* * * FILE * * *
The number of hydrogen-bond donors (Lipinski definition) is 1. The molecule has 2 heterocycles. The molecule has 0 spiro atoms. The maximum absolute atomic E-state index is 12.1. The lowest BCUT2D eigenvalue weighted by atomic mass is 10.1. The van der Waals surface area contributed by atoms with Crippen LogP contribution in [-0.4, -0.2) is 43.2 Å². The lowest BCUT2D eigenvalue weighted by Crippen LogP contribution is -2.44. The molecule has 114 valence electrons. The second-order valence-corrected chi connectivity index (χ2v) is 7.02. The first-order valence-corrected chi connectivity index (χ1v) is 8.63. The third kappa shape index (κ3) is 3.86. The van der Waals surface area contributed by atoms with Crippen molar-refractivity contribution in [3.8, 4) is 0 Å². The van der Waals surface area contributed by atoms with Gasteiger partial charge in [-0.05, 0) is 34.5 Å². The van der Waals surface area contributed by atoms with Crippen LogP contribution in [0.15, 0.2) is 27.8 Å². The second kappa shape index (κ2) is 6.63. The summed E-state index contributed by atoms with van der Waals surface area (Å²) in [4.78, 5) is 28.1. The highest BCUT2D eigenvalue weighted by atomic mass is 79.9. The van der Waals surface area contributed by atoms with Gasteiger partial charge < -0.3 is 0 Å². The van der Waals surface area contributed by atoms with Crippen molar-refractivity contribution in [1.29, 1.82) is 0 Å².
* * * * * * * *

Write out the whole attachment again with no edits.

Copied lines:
The number of hydrogen-bond donors (Lipinski definition) is 1. The molecule has 2 heterocycles. The molecule has 0 spiro atoms. The maximum absolute atomic E-state index is 12.1. The lowest BCUT2D eigenvalue weighted by atomic mass is 10.1. The van der Waals surface area contributed by atoms with Crippen LogP contribution in [-0.4, -0.2) is 43.2 Å². The lowest BCUT2D eigenvalue weighted by Crippen LogP contribution is -2.44. The molecule has 114 valence electrons. The second-order valence-corrected chi connectivity index (χ2v) is 7.02. The first-order valence-corrected chi connectivity index (χ1v) is 8.63. The third kappa shape index (κ3) is 3.86. The van der Waals surface area contributed by atoms with Crippen molar-refractivity contribution in [3.8, 4) is 0 Å². The van der Waals surface area contributed by atoms with Gasteiger partial charge in [-0.05, 0) is 34.5 Å². The van der Waals surface area contributed by atoms with Crippen LogP contribution in [0.15, 0.2) is 27.8 Å². The second kappa shape index (κ2) is 6.63. The summed E-state index contributed by atoms with van der Waals surface area (Å²) in [4.78, 5) is 28.1. The highest BCUT2D eigenvalue weighted by atomic mass is 79.9. The van der Waals surface area contributed by atoms with Gasteiger partial charge < -0.3 is 0 Å². The van der Waals surface area contributed by atoms with Crippen molar-refractivity contribution in [1.29, 1.82) is 0 Å².